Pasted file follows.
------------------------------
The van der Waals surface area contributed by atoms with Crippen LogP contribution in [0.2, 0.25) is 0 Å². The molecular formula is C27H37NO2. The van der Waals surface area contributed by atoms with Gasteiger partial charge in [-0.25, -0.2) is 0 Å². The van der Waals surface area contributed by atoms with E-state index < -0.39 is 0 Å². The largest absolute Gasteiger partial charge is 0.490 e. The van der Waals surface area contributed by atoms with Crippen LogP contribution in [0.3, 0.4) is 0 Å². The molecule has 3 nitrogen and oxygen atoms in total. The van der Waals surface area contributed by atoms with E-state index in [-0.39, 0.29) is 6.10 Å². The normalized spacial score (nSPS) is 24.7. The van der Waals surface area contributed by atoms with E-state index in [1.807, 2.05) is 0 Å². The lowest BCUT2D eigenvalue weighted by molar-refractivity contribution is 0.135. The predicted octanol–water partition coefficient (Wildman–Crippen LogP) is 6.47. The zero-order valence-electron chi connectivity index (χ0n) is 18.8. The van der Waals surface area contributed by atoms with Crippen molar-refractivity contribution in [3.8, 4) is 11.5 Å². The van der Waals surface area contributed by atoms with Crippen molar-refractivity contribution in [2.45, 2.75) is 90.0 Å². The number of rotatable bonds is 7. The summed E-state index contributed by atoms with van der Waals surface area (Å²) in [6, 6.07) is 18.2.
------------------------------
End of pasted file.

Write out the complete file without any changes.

The van der Waals surface area contributed by atoms with Crippen LogP contribution in [0.2, 0.25) is 0 Å². The molecular formula is C27H37NO2. The van der Waals surface area contributed by atoms with Gasteiger partial charge in [-0.25, -0.2) is 0 Å². The van der Waals surface area contributed by atoms with E-state index < -0.39 is 0 Å². The largest absolute Gasteiger partial charge is 0.490 e. The van der Waals surface area contributed by atoms with Crippen LogP contribution in [0.3, 0.4) is 0 Å². The molecule has 3 nitrogen and oxygen atoms in total. The van der Waals surface area contributed by atoms with E-state index in [-0.39, 0.29) is 6.10 Å². The normalized spacial score (nSPS) is 24.7. The van der Waals surface area contributed by atoms with E-state index in [1.807, 2.05) is 0 Å². The lowest BCUT2D eigenvalue weighted by molar-refractivity contribution is 0.135. The predicted octanol–water partition coefficient (Wildman–Crippen LogP) is 6.47. The zero-order valence-electron chi connectivity index (χ0n) is 18.8. The van der Waals surface area contributed by atoms with Crippen molar-refractivity contribution in [3.8, 4) is 11.5 Å². The van der Waals surface area contributed by atoms with Crippen molar-refractivity contribution in [2.45, 2.75) is 90.0 Å². The number of rotatable bonds is 7. The summed E-state index contributed by atoms with van der Waals surface area (Å²) in [6, 6.07) is 18.2.